Often, the images provided were incomplete or, as is typical, distorted. At one point, I even approached the support team of one of these platforms in hopes of acquiring better visuals. My request seemed to go unnoticed, leading to some amusement on my end.

A cardinal principle I adhere to is to gather images from all possible angles. Unless a single angle suffices, multiple perspectives invariably enrich the perception of shape.

The human psyche is intrinsically lethargic, often assuring you that your creation is impeccable. But such confidence is frequently misplaced.

Selecting Visual Guidance

An essential facet in sourcing photographs that’ll alleviate your texturing woes is obtaining visual guidance. The ideal scenario is stumbling upon pictures of the exact object you’re modeling that already look appealing.

The challenge lies in striking a balance across all elements like paint, damage, oxidation, rust, and dirt. Transposing the visual state of one item onto another is commendable but comes with its own set of challenges.

For example, if the object you admire frequently contacts the ground and yours doesn’t, you’d have to extrapolate from the visual-only those elements influenced by ground contact.

To simplify: if you’re a newcomer aiming for a high-caliber asset and you’re struggling to find attractive images of your subject, it might be worth considering a different object.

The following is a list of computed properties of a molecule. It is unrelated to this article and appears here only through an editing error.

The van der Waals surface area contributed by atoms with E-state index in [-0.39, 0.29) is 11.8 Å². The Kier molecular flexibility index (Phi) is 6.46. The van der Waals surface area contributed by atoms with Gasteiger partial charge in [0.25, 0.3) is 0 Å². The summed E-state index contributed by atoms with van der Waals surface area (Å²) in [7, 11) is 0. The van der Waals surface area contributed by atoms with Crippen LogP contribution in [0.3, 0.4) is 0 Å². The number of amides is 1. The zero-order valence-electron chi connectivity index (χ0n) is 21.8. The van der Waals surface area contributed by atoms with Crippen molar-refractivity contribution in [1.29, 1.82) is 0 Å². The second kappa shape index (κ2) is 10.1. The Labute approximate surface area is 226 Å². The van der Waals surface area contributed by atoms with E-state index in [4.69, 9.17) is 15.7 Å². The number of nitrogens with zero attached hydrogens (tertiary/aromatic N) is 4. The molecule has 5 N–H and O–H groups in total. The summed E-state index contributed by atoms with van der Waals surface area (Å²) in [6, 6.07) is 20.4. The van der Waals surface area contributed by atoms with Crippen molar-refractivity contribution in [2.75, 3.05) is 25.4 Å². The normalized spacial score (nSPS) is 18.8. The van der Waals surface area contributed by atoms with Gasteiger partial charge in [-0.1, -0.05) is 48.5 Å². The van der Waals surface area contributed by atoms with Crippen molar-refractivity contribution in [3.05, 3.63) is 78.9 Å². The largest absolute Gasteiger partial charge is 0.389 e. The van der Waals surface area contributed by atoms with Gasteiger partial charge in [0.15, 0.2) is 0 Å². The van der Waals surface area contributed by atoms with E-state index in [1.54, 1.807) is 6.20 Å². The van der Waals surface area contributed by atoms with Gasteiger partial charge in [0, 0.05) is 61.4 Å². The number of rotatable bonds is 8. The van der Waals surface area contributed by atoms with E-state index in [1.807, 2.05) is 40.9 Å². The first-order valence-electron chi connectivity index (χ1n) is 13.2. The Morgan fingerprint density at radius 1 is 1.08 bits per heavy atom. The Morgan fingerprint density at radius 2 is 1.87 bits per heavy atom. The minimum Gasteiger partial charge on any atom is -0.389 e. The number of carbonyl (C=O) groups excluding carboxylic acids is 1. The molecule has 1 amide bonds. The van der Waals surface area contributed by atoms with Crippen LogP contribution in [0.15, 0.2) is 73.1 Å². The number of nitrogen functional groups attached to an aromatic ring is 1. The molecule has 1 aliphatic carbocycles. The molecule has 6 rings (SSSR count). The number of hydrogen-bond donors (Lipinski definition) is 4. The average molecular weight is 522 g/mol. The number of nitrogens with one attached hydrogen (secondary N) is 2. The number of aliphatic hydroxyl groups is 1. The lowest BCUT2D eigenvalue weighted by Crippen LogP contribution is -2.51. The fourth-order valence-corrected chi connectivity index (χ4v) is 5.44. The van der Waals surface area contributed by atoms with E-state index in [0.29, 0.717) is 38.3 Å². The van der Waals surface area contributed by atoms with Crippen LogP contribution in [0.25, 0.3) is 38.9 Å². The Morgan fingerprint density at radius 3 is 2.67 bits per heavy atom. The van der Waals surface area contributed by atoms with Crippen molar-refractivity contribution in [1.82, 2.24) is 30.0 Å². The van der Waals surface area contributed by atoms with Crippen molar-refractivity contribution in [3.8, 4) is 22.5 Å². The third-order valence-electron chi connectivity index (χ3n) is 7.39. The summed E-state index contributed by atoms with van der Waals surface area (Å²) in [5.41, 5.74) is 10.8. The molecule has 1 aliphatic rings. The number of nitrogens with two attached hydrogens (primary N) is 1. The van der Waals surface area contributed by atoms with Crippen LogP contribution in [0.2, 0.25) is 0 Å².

For compiling reference boards, I employ PurRef. Here’s a glimpse into its organizational structure:


I advocate categorizing your images by varying angles to reduce search time. If your visual guide isn’t precisely of your item, create a distinct section for it.

The central theme is to maintain a clear foundational modeling structure. Overloading with excessive photos can be distracting.

Refining Forms Using Photos

The first step I take before delving into modeling, once I’ve gathered all the necessary references, is outlining the form based on the photos. Anything will do. I conduct detailed processing in Photoshop.

If I need to quickly understand something on the spot or grasp proportional relationships, I use Lightshot tools. Here are a couple of examples:


Deriving Proportions in Blockouts

Typically, I commence the blockout process either from the largest or the most complex form. I outline all the major and intermediate forms. I consider the blockout phase completed when all the fundamental lines are properly positioned.